Sun Moon Lake has it all for tourists
By Andrew Crosthwaite, Special to The China Post
December 27, 2007, 12:00 am TWN
Set like a jewel among the green hills and mountains of central Taiwan, Sun Moon Lake (日月潭) is glorious. On a sunny day the lake surface dances and sparkles in the light, and when the mist rolls in from the surrounding peaks, the area's dazzling beauty melts away into something more alluringly mysterious. In any weather, and at whatever time of day, if you take time to gaze at the scenery from one of the many vantage points around the lake, you will feel truly enchanted.
Sun Moon Lake has it all: Chinese and aboriginal culture, fantastic scenery, and a collection of great hiking trails. Whatever you come for, and however you like to travel, this tourist hotspot will both accommodate and entertain you.
There is an excellent camping ground situated right next to the lake. The site is large and well-equipped with hot showers and toilets, all of which are kept clean. Be warned, though, that it can be a difficult place to find, so look out for the 6.5 km marker on the road going round the lake—the turnoff for the campsite is very nearby.
If the idea of sleeping outside doesn't grab you, there is also an excellent range hotels, from budget accommodation right up to Taiwan's most expensive, The Lalu (涵碧樓). Many of these have spa facilities and views across the lake, and, if you were so inclined, you could easily spend your entire time relaxing within the confines of your hotel. The only problem with that, though, is that you wouldn't get to see the rest of what the area has to offer.
Probably the most imposing of Sun Moon Lake's attractions is Wen Wu Temple (文武廟). As you approach Wen Wu, the first thing you notice is its immense size. This isn't really just one temple, but rather a whole complex of shrines, courtyards and pagodas.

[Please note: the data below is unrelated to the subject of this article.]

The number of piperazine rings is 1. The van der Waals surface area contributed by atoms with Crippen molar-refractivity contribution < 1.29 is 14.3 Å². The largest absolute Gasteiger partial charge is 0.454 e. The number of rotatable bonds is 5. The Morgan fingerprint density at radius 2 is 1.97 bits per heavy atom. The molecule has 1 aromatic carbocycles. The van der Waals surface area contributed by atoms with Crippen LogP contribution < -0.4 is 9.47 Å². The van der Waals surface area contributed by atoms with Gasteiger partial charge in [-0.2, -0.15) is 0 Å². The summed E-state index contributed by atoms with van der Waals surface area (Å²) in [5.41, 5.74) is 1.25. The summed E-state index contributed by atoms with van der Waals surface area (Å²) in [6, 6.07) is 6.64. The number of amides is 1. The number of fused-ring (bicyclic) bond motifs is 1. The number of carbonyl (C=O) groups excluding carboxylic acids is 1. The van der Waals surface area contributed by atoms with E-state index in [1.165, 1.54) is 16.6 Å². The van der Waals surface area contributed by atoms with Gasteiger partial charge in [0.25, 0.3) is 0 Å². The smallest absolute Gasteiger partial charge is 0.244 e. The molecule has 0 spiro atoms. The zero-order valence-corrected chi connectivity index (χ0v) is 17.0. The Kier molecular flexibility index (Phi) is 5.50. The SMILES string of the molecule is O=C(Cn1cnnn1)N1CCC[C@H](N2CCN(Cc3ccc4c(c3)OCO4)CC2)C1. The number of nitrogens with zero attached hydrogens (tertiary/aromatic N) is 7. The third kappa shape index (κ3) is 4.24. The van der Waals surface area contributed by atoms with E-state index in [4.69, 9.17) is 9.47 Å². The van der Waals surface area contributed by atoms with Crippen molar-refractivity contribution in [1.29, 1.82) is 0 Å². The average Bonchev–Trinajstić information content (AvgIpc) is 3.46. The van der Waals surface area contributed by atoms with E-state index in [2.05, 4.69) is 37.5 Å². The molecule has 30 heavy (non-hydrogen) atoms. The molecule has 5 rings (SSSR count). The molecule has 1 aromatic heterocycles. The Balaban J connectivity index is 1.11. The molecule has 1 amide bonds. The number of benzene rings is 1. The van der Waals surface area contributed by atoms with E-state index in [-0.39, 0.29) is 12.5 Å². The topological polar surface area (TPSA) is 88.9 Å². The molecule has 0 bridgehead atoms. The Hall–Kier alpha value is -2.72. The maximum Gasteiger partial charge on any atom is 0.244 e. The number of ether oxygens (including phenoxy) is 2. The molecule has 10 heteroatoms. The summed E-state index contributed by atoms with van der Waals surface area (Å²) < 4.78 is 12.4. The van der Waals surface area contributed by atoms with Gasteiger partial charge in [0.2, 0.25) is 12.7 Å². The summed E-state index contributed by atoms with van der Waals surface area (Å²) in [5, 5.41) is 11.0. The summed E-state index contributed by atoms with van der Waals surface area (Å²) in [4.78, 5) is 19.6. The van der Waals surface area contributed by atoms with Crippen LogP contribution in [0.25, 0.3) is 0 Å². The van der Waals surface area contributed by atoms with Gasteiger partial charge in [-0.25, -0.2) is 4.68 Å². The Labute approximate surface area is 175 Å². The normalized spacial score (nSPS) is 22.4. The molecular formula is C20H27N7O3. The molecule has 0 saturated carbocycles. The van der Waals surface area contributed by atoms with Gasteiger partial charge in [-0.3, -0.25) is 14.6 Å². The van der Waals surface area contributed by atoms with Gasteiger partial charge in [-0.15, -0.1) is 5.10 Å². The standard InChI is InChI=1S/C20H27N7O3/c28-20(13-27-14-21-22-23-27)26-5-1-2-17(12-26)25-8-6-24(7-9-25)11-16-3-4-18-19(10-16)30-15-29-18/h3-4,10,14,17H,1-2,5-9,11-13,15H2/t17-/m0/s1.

Guarding the entrance are Asia's largest stone lions, and behind them lie the various shrines that honor both the pen of scholarly learning and the sword of military might. The Temple's main gate, elaborate carvings and sloping tiled roofs are attractions in their own rights, and it is here at the temple that you'll be able to take some of your best and most artistic photos of Sun Moon Lake itself.
Though Wen Wu might be the grandest place you'll visit, there's no doubt that the Tsen Pagoda (慈恩塔) is the loftiest. Built by Chiang Kai-shek to commemorate his mother, the nine-floored Tsen Pagoda, or Pagoda of Filial Virtue, is a wonderfully serene site.
The tower sits in the middle of a large open square, covered with white gravel. On sunny days these little stones are dazzlingly bright, and the whole place looks as if it might be covered in snow. The pagoda is lit up at night, and though few venture up there after the sun has gone down, the landmark is at its most stunning then.
Tsen Pagoda was built by Chiang Kai-shek to commemorate his mother. (By Andrew Crosthwaite, Special to The China Post)
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